Are you a teacher writing this summer? I would love to read your work and consider it for my literary journal Teach. Write. Submissions are open for the 2020 fall/winter edition until Sept.1 See submission guidelines for more information.
I have listened to my “Working Music” folder a great deal this week while I transition all my classes to online delivery. I chose to randomize my playlist and have been so amazed at some of the great music that has come up to soothe my soul.
Here are a couple of my faves:
The Canadian Chamber Chorus’s version of Tabula Rass by Don MacDonald. The translation of the words are beautiful and have spoken to me during this time and is a meaningful message to give my students right now:
In my arms, breathe.
Life without limits.
Light of day, dark night.
Sleep, dream, rest in safety.
With your heart, your soul, listen and know this truth:
Within you are boundless futures, if you are given freedom;
freedom to grow,
freedom to learn,
freedom to touch,
freedom to feel,
freedom to imagine,
freedom to love,
freedom to be loved.
Another great song, totally different style–I’m Alive by Dean Dillon / Kenneth Chesney / Mark Tamburino and performed by Kenny Chesney and Dave Matthews.
The lyrics are also very timely for my students and me. Go to this link to see them: I’m Alive Lyrics
So I take a listen. I take some big breaths. I make a cup of tea. I start grading more papers.
Ah, the teaching life!
The horrible looking ad that is probably showing below kind of ruins the effect of my post–thanks Word Press
My summer is winding down. On August 13, I head back to work. To say I’m ambivalent about doing so is an understatement. Reading emails about re-accreditation responsibilities and changes in policy are already making my insides churn, but I will NOT go down a road of resentment and bitterness that is sure to get me nowhere. I will focus on the only thing at work I have any control of–the classroom. In my next blog, I will continue to write about some of the changes I am making in my instruction, but for now, I have some unfinished summer business to attend to.
First of all, I have extended the deadline to August 15, for submissions to Teach. Write.: A Writing Teachers’ Literary Journal. Check out the submission guidelines here.I have also decided to OPEN UP SUBMISSIONS TO ALL. I realized that writing students (virtually everyone has been a writing student) as well as teachers need to have a voice in Teach. Write.However, I do request that in your required third person bio that you include your composition teacher experience, if you have any, or explain the impact writing instruction has had on you. I am open to both positive and negative experiences as long as you don’t blame English teachers for everything that has gone wrong in your life.
Secondly, I am still not finished with either the play Death or Love?, about the work of Elizabeth Barrett Browning and Robert Browning, or my novel Flood. I have hope that I will finish the play, but the novel will not get finished this summer. It just won’t. I am excited about it, though, because I have made great progress in developing the plot, as well as doing meaningful research and revision. My personal deadline is now December 31.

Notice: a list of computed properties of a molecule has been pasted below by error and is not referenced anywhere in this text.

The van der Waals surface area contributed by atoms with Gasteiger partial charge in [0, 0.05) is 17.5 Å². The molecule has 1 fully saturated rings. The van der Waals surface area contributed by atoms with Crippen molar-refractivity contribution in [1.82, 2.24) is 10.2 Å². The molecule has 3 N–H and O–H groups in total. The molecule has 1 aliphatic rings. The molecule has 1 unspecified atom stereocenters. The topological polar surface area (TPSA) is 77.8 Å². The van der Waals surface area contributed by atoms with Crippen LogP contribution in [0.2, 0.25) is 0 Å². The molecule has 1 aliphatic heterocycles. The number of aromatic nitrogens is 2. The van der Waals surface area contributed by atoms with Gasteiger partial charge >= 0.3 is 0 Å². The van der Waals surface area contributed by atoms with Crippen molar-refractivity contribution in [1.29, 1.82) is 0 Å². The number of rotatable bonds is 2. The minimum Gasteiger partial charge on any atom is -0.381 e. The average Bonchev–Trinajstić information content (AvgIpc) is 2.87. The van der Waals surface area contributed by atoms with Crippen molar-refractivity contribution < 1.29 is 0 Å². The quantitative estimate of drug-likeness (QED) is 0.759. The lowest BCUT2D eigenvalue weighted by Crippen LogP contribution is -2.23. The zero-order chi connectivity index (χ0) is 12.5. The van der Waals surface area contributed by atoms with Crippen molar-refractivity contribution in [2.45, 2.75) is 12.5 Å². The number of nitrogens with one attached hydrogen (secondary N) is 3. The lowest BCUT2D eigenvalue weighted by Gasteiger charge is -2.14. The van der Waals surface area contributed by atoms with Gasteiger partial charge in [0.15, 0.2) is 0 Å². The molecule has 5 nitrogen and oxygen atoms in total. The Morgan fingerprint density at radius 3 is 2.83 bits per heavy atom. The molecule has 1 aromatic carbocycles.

To make completing the novel a real possibility, I am once again going to participate in NANOWRIMO (National Novel Writing Month). This time, however, I am going to attempt to involve my students by providing times, places, and maybe even snacks, so we can write together during the month of November.
View from Neuschwanstein Castle, Bavaria, photo by Katie Winkler, June 2018
Finally, I should report on my greatest successes of the summer: incredible trip to Germany to visit my brother and his family, two meaningful and inspiring writers’ conferences–one at Brevard College with Craig Johnson, author of the Longmire mysteries, and the other in Raleigh with Elaine Neil Orr, whose latest book Swimming Between Worlds has won praise from Lit South and author Charles Frazier, who wrote Cold Mountain.
Eye surgery was virtually painless and has resulted in 20/20 far-sighted vision in both eyes. I will have to wear reading glasses, but the difference is simply amazing. My surgeon, anesthetist. nurses, and other hospital personnel were friendly, thoughtful and comforting. I can’t say enough about my regular eye doctor and his staff who have taken good care of me for years. They were all so efficient and helpful.
My greatest success was spending quality time with my husband and daughter. I don’t have enough time in this blog post to recount how great it has been, so I will simply say that I have been refreshed–body, mind, and spirit.
Now, my new goal–to not wait until a vacation rolls around to give myself the care I need to be the most effective teacher I can, helping my students become better writers while developing the soft skills they need to navigate an increasingly complex world. I am a teacher, but I am also a writer, wife, mother, friend, member of more than one community. I can’t wear all of these hats only in the summer. I can’t ever wear them all at once. Self-care means moderation and balance, sloughing off the worry that wastes precious time and produces nothing.
Economists and lawyers like using words like “nonpecuniary.” Perhaps to keep from falling into cliche; however, if the cliche fits…and when it comes to education, it certainly does–Education should not be all about money. Amazing thing is, even economists (those trusted above all others in our society these days) frequently do studies on the benefits of various aspects of our lives that do not involve money but make our lives better.
One such study, “Priceless: The Nonpecuniary Benefits of Schooling” appears in the Winter 2011 edition of the Journal of Economic Perspectives. Philip Oreopoulos and Kjell G. Salvanes, economists at Toronto University and Norwegian School of Economics respectively, explore the nonpecuniary benefits of schooling in a well-researched article (32 pages with 142 citations) that offers compelling empirically-based evidence that the more schooling individuals receive not only benefits them economically (p. 159), but also in a myriad of other ways, including